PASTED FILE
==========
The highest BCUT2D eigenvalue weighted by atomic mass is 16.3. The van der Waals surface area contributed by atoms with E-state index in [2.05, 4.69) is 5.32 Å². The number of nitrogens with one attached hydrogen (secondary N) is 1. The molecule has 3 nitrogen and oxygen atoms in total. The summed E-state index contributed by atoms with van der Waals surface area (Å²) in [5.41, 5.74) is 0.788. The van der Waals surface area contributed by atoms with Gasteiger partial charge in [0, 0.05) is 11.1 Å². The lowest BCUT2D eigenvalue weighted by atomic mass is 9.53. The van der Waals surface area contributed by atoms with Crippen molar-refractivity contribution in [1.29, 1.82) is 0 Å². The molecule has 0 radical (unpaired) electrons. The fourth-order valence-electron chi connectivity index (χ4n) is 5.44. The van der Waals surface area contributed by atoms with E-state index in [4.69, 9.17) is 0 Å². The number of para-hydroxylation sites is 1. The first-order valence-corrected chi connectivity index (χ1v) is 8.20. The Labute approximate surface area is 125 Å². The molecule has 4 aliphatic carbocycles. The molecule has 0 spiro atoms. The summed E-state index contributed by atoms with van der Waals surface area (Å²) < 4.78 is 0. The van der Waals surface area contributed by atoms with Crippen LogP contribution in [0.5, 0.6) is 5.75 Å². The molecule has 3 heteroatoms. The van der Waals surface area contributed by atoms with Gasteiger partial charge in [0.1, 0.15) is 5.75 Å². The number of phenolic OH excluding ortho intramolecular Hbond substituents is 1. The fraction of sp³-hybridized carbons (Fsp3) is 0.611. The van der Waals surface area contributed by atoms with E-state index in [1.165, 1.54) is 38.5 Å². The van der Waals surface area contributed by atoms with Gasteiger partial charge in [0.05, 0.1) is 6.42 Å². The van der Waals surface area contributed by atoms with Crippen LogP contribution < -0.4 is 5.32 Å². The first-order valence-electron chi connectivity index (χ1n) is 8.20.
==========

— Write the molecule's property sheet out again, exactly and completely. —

The highest BCUT2D eigenvalue weighted by atomic mass is 16.3. The van der Waals surface area contributed by atoms with E-state index in [2.05, 4.69) is 5.32 Å². The number of nitrogens with one attached hydrogen (secondary N) is 1. The molecule has 3 nitrogen and oxygen atoms in total. The summed E-state index contributed by atoms with van der Waals surface area (Å²) in [5.41, 5.74) is 0.788. The van der Waals surface area contributed by atoms with Gasteiger partial charge in [0, 0.05) is 11.1 Å². The lowest BCUT2D eigenvalue weighted by atomic mass is 9.53. The van der Waals surface area contributed by atoms with Crippen molar-refractivity contribution in [1.29, 1.82) is 0 Å². The molecule has 0 radical (unpaired) electrons. The fourth-order valence-electron chi connectivity index (χ4n) is 5.44. The van der Waals surface area contributed by atoms with E-state index in [4.69, 9.17) is 0 Å². The number of para-hydroxylation sites is 1. The first-order valence-corrected chi connectivity index (χ1v) is 8.20. The Labute approximate surface area is 125 Å². The molecule has 4 aliphatic carbocycles. The molecule has 0 spiro atoms. The summed E-state index contributed by atoms with van der Waals surface area (Å²) < 4.78 is 0. The van der Waals surface area contributed by atoms with Crippen LogP contribution in [0.5, 0.6) is 5.75 Å². The molecule has 3 heteroatoms. The van der Waals surface area contributed by atoms with Gasteiger partial charge in [0.1, 0.15) is 5.75 Å². The number of phenolic OH excluding ortho intramolecular Hbond substituents is 1. The fraction of sp³-hybridized carbons (Fsp3) is 0.611. The van der Waals surface area contributed by atoms with E-state index in [1.165, 1.54) is 38.5 Å². The van der Waals surface area contributed by atoms with Gasteiger partial charge in [0.05, 0.1) is 6.42 Å². The van der Waals surface area contributed by atoms with Crippen LogP contribution < -0.4 is 5.32 Å². The first-order valence-electron chi connectivity index (χ1n) is 8.20.